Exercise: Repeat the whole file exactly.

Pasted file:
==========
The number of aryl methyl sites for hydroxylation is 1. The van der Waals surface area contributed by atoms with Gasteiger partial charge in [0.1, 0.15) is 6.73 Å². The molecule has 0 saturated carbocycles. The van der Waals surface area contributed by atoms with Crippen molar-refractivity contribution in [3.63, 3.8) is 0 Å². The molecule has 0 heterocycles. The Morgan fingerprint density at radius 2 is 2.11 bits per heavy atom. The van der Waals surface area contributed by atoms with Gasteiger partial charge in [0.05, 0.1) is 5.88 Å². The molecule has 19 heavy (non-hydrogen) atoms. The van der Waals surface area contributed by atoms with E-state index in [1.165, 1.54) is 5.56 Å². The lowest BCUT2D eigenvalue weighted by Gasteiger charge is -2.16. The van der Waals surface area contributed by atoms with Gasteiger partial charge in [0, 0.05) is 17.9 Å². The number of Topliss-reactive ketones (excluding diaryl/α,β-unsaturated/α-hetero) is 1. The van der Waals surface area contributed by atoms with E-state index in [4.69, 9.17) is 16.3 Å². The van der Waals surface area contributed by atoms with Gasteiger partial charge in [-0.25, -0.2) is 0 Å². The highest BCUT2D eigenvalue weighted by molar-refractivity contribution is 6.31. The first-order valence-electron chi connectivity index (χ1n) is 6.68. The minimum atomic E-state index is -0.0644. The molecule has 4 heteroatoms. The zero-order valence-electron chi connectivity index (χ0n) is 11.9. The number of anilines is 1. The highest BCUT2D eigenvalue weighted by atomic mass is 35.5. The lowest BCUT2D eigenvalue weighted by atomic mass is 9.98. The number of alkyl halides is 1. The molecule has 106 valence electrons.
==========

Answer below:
The number of aryl methyl sites for hydroxylation is 1. The van der Waals surface area contributed by atoms with Gasteiger partial charge in [0.1, 0.15) is 6.73 Å². The molecule has 0 saturated carbocycles. The van der Waals surface area contributed by atoms with Crippen molar-refractivity contribution in [3.63, 3.8) is 0 Å². The molecule has 0 heterocycles. The Morgan fingerprint density at radius 2 is 2.11 bits per heavy atom. The van der Waals surface area contributed by atoms with Gasteiger partial charge in [0.05, 0.1) is 5.88 Å². The molecule has 19 heavy (non-hydrogen) atoms. The van der Waals surface area contributed by atoms with E-state index in [1.165, 1.54) is 5.56 Å². The lowest BCUT2D eigenvalue weighted by Gasteiger charge is -2.16. The van der Waals surface area contributed by atoms with Gasteiger partial charge in [0, 0.05) is 17.9 Å². The number of Topliss-reactive ketones (excluding diaryl/α,β-unsaturated/α-hetero) is 1. The van der Waals surface area contributed by atoms with E-state index in [4.69, 9.17) is 16.3 Å². The van der Waals surface area contributed by atoms with Gasteiger partial charge in [-0.25, -0.2) is 0 Å². The highest BCUT2D eigenvalue weighted by molar-refractivity contribution is 6.31. The first-order valence-electron chi connectivity index (χ1n) is 6.68. The minimum atomic E-state index is -0.0644. The molecule has 4 heteroatoms. The zero-order valence-electron chi connectivity index (χ0n) is 11.9. The number of anilines is 1. The highest BCUT2D eigenvalue weighted by atomic mass is 35.5. The lowest BCUT2D eigenvalue weighted by atomic mass is 9.98. The number of alkyl halides is 1. The molecule has 106 valence electrons.